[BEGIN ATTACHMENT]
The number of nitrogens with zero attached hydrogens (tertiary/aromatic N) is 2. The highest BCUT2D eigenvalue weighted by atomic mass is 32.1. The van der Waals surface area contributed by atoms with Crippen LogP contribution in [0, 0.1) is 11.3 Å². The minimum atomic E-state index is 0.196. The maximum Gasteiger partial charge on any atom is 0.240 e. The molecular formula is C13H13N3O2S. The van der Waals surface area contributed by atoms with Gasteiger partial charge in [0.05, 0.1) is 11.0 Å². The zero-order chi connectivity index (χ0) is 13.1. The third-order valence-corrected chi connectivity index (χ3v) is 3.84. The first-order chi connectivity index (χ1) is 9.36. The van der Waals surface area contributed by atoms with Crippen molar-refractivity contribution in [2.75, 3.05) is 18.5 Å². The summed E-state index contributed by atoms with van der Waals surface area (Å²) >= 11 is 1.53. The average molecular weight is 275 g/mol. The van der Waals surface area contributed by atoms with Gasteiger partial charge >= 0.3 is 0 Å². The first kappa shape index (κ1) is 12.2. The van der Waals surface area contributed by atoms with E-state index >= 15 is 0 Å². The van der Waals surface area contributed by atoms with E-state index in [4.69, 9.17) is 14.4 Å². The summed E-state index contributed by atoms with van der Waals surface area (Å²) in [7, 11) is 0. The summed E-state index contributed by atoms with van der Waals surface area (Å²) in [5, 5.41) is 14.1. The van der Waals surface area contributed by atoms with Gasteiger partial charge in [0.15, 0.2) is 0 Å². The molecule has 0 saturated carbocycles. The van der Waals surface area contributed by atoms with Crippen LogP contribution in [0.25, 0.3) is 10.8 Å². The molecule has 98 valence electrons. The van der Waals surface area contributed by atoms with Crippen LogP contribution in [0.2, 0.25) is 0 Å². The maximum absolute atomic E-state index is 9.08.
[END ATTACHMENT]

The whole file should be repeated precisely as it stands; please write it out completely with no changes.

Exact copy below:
The number of nitrogens with zero attached hydrogens (tertiary/aromatic N) is 2. The highest BCUT2D eigenvalue weighted by atomic mass is 32.1. The van der Waals surface area contributed by atoms with Crippen LogP contribution in [0, 0.1) is 11.3 Å². The minimum atomic E-state index is 0.196. The maximum Gasteiger partial charge on any atom is 0.240 e. The molecular formula is C13H13N3O2S. The van der Waals surface area contributed by atoms with Gasteiger partial charge in [0.05, 0.1) is 11.0 Å². The zero-order chi connectivity index (χ0) is 13.1. The third-order valence-corrected chi connectivity index (χ3v) is 3.84. The first-order chi connectivity index (χ1) is 9.36. The van der Waals surface area contributed by atoms with Crippen molar-refractivity contribution in [2.75, 3.05) is 18.5 Å². The summed E-state index contributed by atoms with van der Waals surface area (Å²) >= 11 is 1.53. The average molecular weight is 275 g/mol. The van der Waals surface area contributed by atoms with Gasteiger partial charge >= 0.3 is 0 Å². The first kappa shape index (κ1) is 12.2. The van der Waals surface area contributed by atoms with E-state index >= 15 is 0 Å². The van der Waals surface area contributed by atoms with E-state index in [4.69, 9.17) is 14.4 Å². The summed E-state index contributed by atoms with van der Waals surface area (Å²) in [7, 11) is 0. The summed E-state index contributed by atoms with van der Waals surface area (Å²) in [5, 5.41) is 14.1. The van der Waals surface area contributed by atoms with Gasteiger partial charge in [0.15, 0.2) is 0 Å². The molecule has 0 saturated carbocycles. The van der Waals surface area contributed by atoms with Crippen LogP contribution in [0.25, 0.3) is 10.8 Å². The molecule has 98 valence electrons. The van der Waals surface area contributed by atoms with Crippen LogP contribution in [0.2, 0.25) is 0 Å². The maximum absolute atomic E-state index is 9.08.